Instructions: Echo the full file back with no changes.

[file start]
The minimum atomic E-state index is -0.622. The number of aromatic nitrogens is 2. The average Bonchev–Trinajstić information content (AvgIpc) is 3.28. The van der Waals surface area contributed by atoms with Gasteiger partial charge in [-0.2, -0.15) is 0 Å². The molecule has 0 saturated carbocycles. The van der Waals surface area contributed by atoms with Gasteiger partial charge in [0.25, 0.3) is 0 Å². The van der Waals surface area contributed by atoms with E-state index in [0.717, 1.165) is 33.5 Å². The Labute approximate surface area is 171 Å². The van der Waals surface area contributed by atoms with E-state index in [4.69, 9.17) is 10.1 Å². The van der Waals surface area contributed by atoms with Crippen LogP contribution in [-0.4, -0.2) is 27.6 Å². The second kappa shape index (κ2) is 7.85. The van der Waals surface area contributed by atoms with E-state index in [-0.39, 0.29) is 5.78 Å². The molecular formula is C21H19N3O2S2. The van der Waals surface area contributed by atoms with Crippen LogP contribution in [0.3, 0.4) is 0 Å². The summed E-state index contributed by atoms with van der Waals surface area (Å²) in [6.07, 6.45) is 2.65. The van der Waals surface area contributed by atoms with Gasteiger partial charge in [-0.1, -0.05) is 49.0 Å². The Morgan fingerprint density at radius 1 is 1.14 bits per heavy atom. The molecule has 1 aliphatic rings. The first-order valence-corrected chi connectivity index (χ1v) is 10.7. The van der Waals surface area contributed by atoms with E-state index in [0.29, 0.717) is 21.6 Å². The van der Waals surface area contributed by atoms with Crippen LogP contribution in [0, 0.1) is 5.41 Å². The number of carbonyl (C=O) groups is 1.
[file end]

The minimum atomic E-state index is -0.622. The number of aromatic nitrogens is 2. The average Bonchev–Trinajstić information content (AvgIpc) is 3.28. The van der Waals surface area contributed by atoms with Gasteiger partial charge in [-0.2, -0.15) is 0 Å². The molecule has 0 saturated carbocycles. The van der Waals surface area contributed by atoms with Gasteiger partial charge in [0.25, 0.3) is 0 Å². The van der Waals surface area contributed by atoms with E-state index in [0.717, 1.165) is 33.5 Å². The Labute approximate surface area is 171 Å². The van der Waals surface area contributed by atoms with E-state index in [4.69, 9.17) is 10.1 Å². The van der Waals surface area contributed by atoms with Crippen LogP contribution in [-0.4, -0.2) is 27.6 Å². The second kappa shape index (κ2) is 7.85. The van der Waals surface area contributed by atoms with E-state index in [-0.39, 0.29) is 5.78 Å². The molecular formula is C21H19N3O2S2. The van der Waals surface area contributed by atoms with Crippen LogP contribution in [0.3, 0.4) is 0 Å². The summed E-state index contributed by atoms with van der Waals surface area (Å²) in [6.07, 6.45) is 2.65. The van der Waals surface area contributed by atoms with Gasteiger partial charge in [-0.1, -0.05) is 49.0 Å². The Morgan fingerprint density at radius 1 is 1.14 bits per heavy atom. The molecule has 1 aliphatic rings. The first-order valence-corrected chi connectivity index (χ1v) is 10.7. The van der Waals surface area contributed by atoms with E-state index in [0.29, 0.717) is 21.6 Å². The van der Waals surface area contributed by atoms with Crippen LogP contribution in [0, 0.1) is 5.41 Å². The number of carbonyl (C=O) groups is 1.